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Missoula County Commissioners Look To Require Renewable Energy Practices For Mining Operations



Despite heavy zoning and energy requirements, the county wants to remain open and welcoming to crypto mining facilities.

County Commissioners Josh Slotnick and Dave Strohmaier of Missoula County, Montana, have drafted regulation proposals regarding zoning policies and renewable energy practices for the county’s crypto mining operations. The county is hoping the regulations will “mitigate the adverse impacts of cryptocurrency mining operations identified by the county, including high energy consumption, noise, and electronic waste.”

The first document outlines the county’s plan to “[establish] locations where cryptocurrency mining operations may be sited in Missoula County and conditions that must be met in order to protect the public health, safety, morals, and general welfare of county residents.” As far as zoning is concerned, the document says mining operations will only be located in light industrial or heavy industrial districts within Missoula County. The move to the two industrial districts is meant, in part, to help work against the tendency for mining operations to “create noise pollution that negatively impacts nearby residents, businesses, and wildlife.”

The renewable energy requirements are a bit more extensive. According to the document, mining operations will be required to verify that their electronic waste is being recycled by a recycling firm licensed by a department of environmental quality. To balance energy consumption, Missoula County mining operations will also be required to “introduce new renewable energy onto the electrical grid beyond what would have been developed otherwise,” on top of implementing renewable energy practices “to offset 100 percent of the electricity consumed by the cryptocurrency mining operation.”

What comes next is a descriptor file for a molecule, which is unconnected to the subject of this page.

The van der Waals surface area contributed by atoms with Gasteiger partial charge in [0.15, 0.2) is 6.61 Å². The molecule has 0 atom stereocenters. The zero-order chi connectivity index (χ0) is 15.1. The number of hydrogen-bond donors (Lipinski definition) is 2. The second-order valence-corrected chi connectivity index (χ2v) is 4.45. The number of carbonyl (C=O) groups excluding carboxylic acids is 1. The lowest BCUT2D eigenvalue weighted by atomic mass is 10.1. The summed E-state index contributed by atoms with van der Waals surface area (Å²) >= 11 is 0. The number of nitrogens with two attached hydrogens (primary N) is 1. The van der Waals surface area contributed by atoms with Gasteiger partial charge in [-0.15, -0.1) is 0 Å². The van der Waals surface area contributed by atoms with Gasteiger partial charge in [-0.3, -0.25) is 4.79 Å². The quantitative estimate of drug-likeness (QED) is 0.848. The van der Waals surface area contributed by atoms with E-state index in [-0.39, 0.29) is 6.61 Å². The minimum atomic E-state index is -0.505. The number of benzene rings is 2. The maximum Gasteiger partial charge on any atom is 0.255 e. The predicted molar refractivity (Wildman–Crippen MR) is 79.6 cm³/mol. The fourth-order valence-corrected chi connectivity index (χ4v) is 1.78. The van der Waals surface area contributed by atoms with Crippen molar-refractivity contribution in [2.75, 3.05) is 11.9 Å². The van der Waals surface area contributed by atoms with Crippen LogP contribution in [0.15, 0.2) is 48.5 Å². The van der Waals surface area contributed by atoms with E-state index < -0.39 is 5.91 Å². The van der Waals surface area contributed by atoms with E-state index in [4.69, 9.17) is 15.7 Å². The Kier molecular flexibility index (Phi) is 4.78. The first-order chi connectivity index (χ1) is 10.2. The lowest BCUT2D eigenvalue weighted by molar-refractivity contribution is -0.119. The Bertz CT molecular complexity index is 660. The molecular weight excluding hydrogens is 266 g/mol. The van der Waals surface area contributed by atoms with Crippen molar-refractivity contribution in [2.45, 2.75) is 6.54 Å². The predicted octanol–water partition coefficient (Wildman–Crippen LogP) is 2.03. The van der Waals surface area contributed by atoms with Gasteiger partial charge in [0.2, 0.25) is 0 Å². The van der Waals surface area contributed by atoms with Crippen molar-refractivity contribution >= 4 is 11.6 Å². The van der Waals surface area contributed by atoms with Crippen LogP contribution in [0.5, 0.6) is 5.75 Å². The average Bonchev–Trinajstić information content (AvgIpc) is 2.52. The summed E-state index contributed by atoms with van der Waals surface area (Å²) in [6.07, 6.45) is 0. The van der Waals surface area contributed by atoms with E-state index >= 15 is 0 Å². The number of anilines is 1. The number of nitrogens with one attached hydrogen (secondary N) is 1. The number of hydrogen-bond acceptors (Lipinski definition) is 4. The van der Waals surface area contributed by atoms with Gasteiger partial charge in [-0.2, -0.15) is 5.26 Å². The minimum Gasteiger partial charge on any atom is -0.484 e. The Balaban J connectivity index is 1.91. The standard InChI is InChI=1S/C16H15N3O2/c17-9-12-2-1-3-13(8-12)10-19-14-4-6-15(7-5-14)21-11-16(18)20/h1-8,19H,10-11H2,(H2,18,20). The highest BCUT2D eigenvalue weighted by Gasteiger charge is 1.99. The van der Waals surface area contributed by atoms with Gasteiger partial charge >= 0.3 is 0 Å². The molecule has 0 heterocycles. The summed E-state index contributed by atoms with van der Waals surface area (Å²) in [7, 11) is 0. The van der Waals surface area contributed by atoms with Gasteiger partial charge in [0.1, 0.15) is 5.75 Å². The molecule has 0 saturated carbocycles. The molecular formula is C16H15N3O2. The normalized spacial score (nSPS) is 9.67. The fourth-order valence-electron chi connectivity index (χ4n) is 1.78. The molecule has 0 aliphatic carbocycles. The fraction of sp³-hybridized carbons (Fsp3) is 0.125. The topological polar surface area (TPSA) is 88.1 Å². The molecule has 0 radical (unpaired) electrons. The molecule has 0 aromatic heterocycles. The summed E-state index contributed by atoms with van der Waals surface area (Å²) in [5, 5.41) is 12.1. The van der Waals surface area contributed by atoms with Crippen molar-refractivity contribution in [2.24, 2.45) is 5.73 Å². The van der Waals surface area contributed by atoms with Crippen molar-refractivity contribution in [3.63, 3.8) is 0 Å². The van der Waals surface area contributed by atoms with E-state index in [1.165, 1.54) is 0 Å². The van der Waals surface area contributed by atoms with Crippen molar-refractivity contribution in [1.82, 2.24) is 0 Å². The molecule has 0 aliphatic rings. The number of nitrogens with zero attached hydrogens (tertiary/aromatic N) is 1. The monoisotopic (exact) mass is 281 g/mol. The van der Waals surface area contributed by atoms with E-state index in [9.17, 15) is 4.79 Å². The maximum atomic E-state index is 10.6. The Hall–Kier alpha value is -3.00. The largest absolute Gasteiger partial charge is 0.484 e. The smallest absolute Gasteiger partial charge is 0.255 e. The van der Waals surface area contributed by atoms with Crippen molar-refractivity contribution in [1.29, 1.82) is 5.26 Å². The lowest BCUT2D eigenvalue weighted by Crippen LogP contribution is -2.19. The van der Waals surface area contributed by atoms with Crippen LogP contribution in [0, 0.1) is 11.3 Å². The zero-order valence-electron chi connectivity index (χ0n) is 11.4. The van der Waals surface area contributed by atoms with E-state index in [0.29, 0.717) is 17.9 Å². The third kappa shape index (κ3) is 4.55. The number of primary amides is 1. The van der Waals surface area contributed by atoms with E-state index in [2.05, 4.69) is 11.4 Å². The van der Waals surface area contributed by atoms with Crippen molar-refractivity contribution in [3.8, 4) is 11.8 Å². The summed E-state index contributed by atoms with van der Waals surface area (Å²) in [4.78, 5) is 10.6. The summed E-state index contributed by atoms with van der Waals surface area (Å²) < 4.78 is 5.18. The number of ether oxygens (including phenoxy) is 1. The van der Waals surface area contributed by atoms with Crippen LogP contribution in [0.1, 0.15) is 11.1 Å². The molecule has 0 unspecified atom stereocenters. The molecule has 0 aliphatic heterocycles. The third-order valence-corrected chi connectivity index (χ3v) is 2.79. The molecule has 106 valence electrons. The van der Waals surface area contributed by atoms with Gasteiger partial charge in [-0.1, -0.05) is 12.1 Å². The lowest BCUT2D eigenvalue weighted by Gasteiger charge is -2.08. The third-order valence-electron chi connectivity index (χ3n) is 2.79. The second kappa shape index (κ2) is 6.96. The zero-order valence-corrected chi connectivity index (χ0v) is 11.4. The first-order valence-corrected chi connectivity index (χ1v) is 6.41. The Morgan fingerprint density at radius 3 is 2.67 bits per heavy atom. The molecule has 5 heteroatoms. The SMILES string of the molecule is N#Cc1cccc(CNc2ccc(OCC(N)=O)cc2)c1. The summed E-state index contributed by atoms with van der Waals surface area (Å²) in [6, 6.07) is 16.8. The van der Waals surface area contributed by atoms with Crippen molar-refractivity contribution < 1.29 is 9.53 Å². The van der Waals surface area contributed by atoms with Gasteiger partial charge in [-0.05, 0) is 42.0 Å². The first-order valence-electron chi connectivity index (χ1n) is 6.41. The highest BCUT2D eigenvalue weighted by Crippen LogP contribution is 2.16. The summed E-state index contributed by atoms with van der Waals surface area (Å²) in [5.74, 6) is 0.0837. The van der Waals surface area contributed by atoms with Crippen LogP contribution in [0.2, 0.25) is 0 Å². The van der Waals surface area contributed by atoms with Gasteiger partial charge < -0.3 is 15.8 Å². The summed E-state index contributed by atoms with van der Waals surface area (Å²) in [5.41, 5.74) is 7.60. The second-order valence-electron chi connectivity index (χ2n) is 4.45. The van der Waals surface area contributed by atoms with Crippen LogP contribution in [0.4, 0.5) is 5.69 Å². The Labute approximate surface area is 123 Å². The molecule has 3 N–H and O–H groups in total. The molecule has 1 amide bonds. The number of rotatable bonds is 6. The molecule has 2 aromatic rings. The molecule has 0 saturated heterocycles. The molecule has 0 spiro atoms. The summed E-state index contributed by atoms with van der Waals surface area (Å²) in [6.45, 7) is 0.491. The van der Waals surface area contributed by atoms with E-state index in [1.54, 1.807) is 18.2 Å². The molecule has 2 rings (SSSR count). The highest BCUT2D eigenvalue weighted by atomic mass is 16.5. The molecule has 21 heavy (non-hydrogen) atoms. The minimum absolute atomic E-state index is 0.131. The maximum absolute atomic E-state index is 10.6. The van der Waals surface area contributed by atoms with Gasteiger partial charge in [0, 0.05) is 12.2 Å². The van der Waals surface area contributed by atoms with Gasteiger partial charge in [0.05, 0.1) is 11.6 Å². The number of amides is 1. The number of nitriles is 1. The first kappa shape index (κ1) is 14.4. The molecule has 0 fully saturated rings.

As for crypto mining operations that already exist in Missoula County, the document states that these sites will essentially be grandfathered in, with a few conditions. Mining operations won’t have to move locations if they aren’t already in a light or heavy industrial district, mostly because they won’t be allowed to move, enlarge, extend, or reconstruct their facilities, other than to construct what is necessary to accommodate for the renewable energy requirements.

The regulations proposed by the two commissioners in the second published document, which outlines the need for zoning and energy changes, targets one specific mining facility within Missoula County with a large energy consumption: “[The] estimated total electricity consumption of cryptocurrency mining in Missoula County is equivalent to one-third of residential electricity consumption in the county.” The facility is not explicitly mentioned, however, according to a report from the Missoula County channel eight affiliate, KPAX, that energy is being consumed by a single mining facility: The HyperBlock center in Bonner, Montana, which is “the only industry of its kind in [Missoula County].”

To be clear, Nicole Rowley, chair of the Missoula Board of County Commissioners, told KPAX these requirements aren’t meant to scare away HyperBlock, or any crypto mining facilities looking to set up operations within the county. The second document also explains that these regulations, if passed, will only be in place for a year to provide the county with “more time to investigate this issue further to evaluate the best alternatives for the community.”

With a hearing concerning the proposals scheduled for April 4, the regulations could come into effect sooner rather than later.

Nicholas Ruggieri studied English with an emphasis in creative writing at the University of Nevada, Reno. When he’s not quoting Vines at anyone who’s willing to listen, you’ll find him listening to too many podcasts, reading too many books, and crocheting too many sweaters for his dogs, RT and Peterman.

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